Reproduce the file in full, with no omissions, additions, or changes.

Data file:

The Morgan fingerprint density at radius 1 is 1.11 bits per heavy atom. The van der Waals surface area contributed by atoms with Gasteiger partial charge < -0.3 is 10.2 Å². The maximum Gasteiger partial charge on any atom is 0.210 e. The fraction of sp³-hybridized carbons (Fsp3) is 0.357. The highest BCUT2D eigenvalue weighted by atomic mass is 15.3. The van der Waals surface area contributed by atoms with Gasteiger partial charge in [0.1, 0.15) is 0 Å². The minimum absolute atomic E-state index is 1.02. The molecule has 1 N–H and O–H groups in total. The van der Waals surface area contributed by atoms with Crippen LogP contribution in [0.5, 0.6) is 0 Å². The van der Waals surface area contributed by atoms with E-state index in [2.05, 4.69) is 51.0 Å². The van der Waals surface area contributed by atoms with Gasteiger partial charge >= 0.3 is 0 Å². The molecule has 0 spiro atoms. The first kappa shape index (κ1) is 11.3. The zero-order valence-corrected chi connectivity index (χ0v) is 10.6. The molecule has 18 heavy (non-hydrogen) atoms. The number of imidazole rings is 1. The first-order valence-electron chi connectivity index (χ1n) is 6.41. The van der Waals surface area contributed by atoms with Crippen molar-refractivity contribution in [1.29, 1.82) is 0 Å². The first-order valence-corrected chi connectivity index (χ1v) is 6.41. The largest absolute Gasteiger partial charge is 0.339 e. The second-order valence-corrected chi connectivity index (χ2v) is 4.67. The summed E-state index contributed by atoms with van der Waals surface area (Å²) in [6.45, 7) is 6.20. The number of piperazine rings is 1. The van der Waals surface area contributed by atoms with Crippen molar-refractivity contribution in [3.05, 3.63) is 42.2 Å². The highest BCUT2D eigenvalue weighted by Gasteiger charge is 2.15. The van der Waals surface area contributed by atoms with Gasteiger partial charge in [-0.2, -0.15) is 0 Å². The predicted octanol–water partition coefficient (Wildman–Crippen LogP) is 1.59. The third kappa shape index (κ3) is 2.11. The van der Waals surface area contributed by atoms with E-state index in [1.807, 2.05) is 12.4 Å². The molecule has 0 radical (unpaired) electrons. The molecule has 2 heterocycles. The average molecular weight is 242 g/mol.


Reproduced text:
The Morgan fingerprint density at radius 1 is 1.11 bits per heavy atom. The van der Waals surface area contributed by atoms with Gasteiger partial charge < -0.3 is 10.2 Å². The maximum Gasteiger partial charge on any atom is 0.210 e. The fraction of sp³-hybridized carbons (Fsp3) is 0.357. The highest BCUT2D eigenvalue weighted by atomic mass is 15.3. The van der Waals surface area contributed by atoms with Gasteiger partial charge in [0.1, 0.15) is 0 Å². The minimum absolute atomic E-state index is 1.02. The molecule has 1 N–H and O–H groups in total. The van der Waals surface area contributed by atoms with Crippen LogP contribution in [0.5, 0.6) is 0 Å². The van der Waals surface area contributed by atoms with E-state index in [2.05, 4.69) is 51.0 Å². The van der Waals surface area contributed by atoms with Gasteiger partial charge >= 0.3 is 0 Å². The molecule has 0 spiro atoms. The first kappa shape index (κ1) is 11.3. The zero-order valence-corrected chi connectivity index (χ0v) is 10.6. The molecule has 18 heavy (non-hydrogen) atoms. The number of imidazole rings is 1. The first-order valence-electron chi connectivity index (χ1n) is 6.41. The van der Waals surface area contributed by atoms with Crippen molar-refractivity contribution in [1.29, 1.82) is 0 Å². The first-order valence-corrected chi connectivity index (χ1v) is 6.41. The largest absolute Gasteiger partial charge is 0.339 e. The second-order valence-corrected chi connectivity index (χ2v) is 4.67. The summed E-state index contributed by atoms with van der Waals surface area (Å²) in [6.45, 7) is 6.20. The number of piperazine rings is 1. The van der Waals surface area contributed by atoms with Crippen molar-refractivity contribution in [3.05, 3.63) is 42.2 Å². The highest BCUT2D eigenvalue weighted by Gasteiger charge is 2.15. The van der Waals surface area contributed by atoms with Gasteiger partial charge in [-0.2, -0.15) is 0 Å². The predicted octanol–water partition coefficient (Wildman–Crippen LogP) is 1.59. The third kappa shape index (κ3) is 2.11. The van der Waals surface area contributed by atoms with E-state index in [1.807, 2.05) is 12.4 Å². The molecule has 0 radical (unpaired) electrons. The molecule has 2 heterocycles. The average molecular weight is 242 g/mol.